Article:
Film: Working Girl

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Film:

Working Girl

Director: Mike Nichols
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Distributor: 20th Century Fox

Melanie Griffith had a fling with stardom in this Mike Nichols comedy about an executive secretary (Griffith) who can’t get her deserved shot at upward mobility in the brokerage industry. Hardly taken seriously by male bosses, things aren’t really any better for her once she starts working for a female exec (Sigourney Weaver, never more delightful), a narcissist with a boy-toy banker (Harrison Ford) and a tendency to steal the best ideas from her underlings. When Weaver’s character is laid up with a broken leg, Griffith poses as a replacement wheeler-dealer,…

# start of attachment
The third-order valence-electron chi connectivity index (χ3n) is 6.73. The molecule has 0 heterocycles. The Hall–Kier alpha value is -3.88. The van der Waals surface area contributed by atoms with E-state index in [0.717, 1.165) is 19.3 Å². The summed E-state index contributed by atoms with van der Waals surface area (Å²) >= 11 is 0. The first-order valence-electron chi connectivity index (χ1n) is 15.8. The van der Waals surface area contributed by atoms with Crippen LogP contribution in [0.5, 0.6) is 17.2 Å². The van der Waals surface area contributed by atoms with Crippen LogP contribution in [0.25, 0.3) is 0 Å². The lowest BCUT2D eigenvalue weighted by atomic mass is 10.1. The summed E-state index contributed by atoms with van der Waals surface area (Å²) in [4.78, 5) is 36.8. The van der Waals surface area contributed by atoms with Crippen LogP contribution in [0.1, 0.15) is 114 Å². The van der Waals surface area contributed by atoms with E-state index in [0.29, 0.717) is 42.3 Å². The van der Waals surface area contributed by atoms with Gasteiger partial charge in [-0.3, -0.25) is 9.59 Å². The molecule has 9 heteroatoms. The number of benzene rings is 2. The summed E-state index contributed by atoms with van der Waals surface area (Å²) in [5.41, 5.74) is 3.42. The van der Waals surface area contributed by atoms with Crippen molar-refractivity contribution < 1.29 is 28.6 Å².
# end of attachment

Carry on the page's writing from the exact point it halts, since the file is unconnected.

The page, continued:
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Melanie Griffith had a fling with stardom in this Mike Nichols comedy about an executive secretary (Griffith) who can’t get her deserved shot at upward mobility in the brokerage industry. Hardly taken seriously by male bosses, things aren’t really any better for her once she starts working for a female exec (Sigourney Weaver, never more delightful), a narcissist with a boy-toy banker (Harrison Ford) and a tendency to steal the best ideas from her underlings. When Weaver’s character is laid up with a broken leg, Griffith poses as a replacement wheeler-dealer, flirting with Ford and working on a new client who doesn’t suspect the deception. Nichols brings a lot of snap and sass to Kevin Wade’s smart script about chafing against class restrictions and perceptions. Sundry scenes are played quite charmingly, especially those of Griffith and Ford’s mutual pickup in a bar and Joan Cusack’s championing of Griffith’s crusade. Nominated for Best Picture, Director, Actress (Griffith), and two Supporting Actress awards (Weaver, Cusack); Carly Simon’s song “Let the River Run” won the Oscar. —Tom Keogh

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